1978: Marred by political differences and corruption charges

The tournament was marred by further corruption charges as Peru went down rather ingloriously to Argentina in its last league game, providing a safe passage for the host into the knockout phase.

Argentinian fans throw rolls of paper all over the stadium as they wait for the start of the World Cup final between Argentina and the Netherlands, in Buenos Aires, on June 25, 1978.   -  AFP

Argentina in 1978 wasn’t a fun place to be for pro-democracy, free-speech supporters. The military junta in power there was happily rounding up people and making liberal upstarts go missing when the World Cup arrived in the middle of the year. With already a slew of players pulling out because of political differences (including Johan Cruyff), the tournament was marred by further corruption charges as Peru went down rather ingloriously to Argentina in its last league game, providing a safe passage for the host into the knockout phase.

Needing six goals to overrun Brazil on goal difference, La Albiceleste did exactly that and with the Argentine-born Ramon Quiroga guarding the Peruvian goal, the win had the fingerprints of the brutal regime all over it, but nothing has ever been proven. The host, thankfully, drew inspiration from that victory and went on to win its first World Cup, untarnished by any more absurdities.

The high-flying Dutch were again the casualties, losing the final 1-3, though bringing some relief to forward Johan Neeskens who famously observed after losing, “If we had won, we would not have left the stadium alive.”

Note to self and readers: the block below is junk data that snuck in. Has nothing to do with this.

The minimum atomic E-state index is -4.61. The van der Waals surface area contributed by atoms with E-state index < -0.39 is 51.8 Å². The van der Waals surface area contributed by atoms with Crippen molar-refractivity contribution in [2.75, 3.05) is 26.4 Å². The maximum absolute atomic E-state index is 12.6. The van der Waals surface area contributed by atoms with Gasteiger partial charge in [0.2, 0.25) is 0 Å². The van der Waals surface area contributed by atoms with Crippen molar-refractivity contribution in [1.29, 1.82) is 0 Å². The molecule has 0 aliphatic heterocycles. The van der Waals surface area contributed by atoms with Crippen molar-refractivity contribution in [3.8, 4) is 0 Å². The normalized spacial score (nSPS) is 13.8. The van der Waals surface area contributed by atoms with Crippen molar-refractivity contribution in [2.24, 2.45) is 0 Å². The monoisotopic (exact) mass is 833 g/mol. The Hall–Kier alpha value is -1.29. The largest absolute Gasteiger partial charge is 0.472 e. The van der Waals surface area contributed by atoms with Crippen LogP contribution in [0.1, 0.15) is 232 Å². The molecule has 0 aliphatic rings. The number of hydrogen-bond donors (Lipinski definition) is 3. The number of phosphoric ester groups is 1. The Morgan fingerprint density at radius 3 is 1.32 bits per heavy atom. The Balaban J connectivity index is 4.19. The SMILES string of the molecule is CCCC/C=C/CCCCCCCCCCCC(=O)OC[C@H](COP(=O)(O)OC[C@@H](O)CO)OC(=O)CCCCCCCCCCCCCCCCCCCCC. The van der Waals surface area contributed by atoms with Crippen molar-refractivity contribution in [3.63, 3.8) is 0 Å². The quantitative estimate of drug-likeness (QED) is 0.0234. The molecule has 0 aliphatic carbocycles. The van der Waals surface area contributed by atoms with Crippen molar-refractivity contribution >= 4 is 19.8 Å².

Held in the fiercely guarded River Plate’s El Monumental stadium, the game ended on a stalemate at the end of regulation time after a goal from Mario Kempes was cancelled out by Holland’s Dick Nanninga.

Host: Argentina

Teams: 16

Matches: 38

Goals: 102

Attendance: 15,45,791

Winner: Argentina

Golden Boot: Mario Kempes (ARG) — 6 goals

Best Goalkeeper: Ubaldo Fillol (ARG)

Best Player: Mario Kempes (ARG)

Extra time followed and Kempes made the breakthrough in the first period before Daniel Bertoni made it 3-1 on a counter-attack as the packed stadium erupted in joy, signalling a home victory and some respite for the wary visitors.

The 31-year-old Scotsman Archie Gemmill should also be remembered for his moment of brilliance in the same competition. With a surprise loss to Peru and a draw with debutant Iran, a win over the Dutch by three goals was necessary to push the Scots to the next round. Kenny Dalglish scored one on half-time to cancel out Rob Rensenbrink’s early penalty and Gemmill converted from the spot to keep the Scots within striking distance. Gemmill again scored in the second session, with a stupendous effort. He collected the ball in the midfield, dodged past a Dutch player and danced through two more before slipping it past the ’keeper. The mind-boggling goal received instant cult status. But despite Gemmill’s splendour, Johnny Rep scored soon to keep Holland safe on goal difference and inflict another early heartbreak for the Scots.

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